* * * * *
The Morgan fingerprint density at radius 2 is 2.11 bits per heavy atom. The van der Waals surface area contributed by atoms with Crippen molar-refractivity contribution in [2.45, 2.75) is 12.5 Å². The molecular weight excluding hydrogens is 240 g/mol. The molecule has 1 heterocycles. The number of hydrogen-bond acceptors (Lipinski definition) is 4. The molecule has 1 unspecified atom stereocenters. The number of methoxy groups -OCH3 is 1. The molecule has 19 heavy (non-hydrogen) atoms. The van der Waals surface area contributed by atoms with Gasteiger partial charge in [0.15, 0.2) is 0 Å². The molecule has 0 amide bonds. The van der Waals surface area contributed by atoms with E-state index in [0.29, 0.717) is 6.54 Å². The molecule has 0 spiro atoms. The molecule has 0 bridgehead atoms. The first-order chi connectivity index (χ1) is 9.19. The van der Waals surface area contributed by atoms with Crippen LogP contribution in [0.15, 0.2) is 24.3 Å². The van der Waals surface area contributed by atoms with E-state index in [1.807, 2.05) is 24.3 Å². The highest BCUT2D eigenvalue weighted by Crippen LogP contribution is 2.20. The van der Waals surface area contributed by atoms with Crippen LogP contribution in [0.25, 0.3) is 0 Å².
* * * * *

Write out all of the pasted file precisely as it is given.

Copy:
The Morgan fingerprint density at radius 2 is 2.11 bits per heavy atom. The van der Waals surface area contributed by atoms with Crippen molar-refractivity contribution in [2.45, 2.75) is 12.5 Å². The molecular weight excluding hydrogens is 240 g/mol. The molecule has 1 heterocycles. The number of hydrogen-bond acceptors (Lipinski definition) is 4. The molecule has 1 unspecified atom stereocenters. The number of methoxy groups -OCH3 is 1. The molecule has 19 heavy (non-hydrogen) atoms. The van der Waals surface area contributed by atoms with Gasteiger partial charge in [0.15, 0.2) is 0 Å². The molecule has 0 amide bonds. The van der Waals surface area contributed by atoms with E-state index in [0.29, 0.717) is 6.54 Å². The molecule has 0 spiro atoms. The molecule has 0 bridgehead atoms. The first-order chi connectivity index (χ1) is 9.19. The van der Waals surface area contributed by atoms with Crippen LogP contribution in [0.15, 0.2) is 24.3 Å². The van der Waals surface area contributed by atoms with E-state index in [1.807, 2.05) is 24.3 Å². The highest BCUT2D eigenvalue weighted by Crippen LogP contribution is 2.20. The van der Waals surface area contributed by atoms with Crippen LogP contribution in [0.25, 0.3) is 0 Å².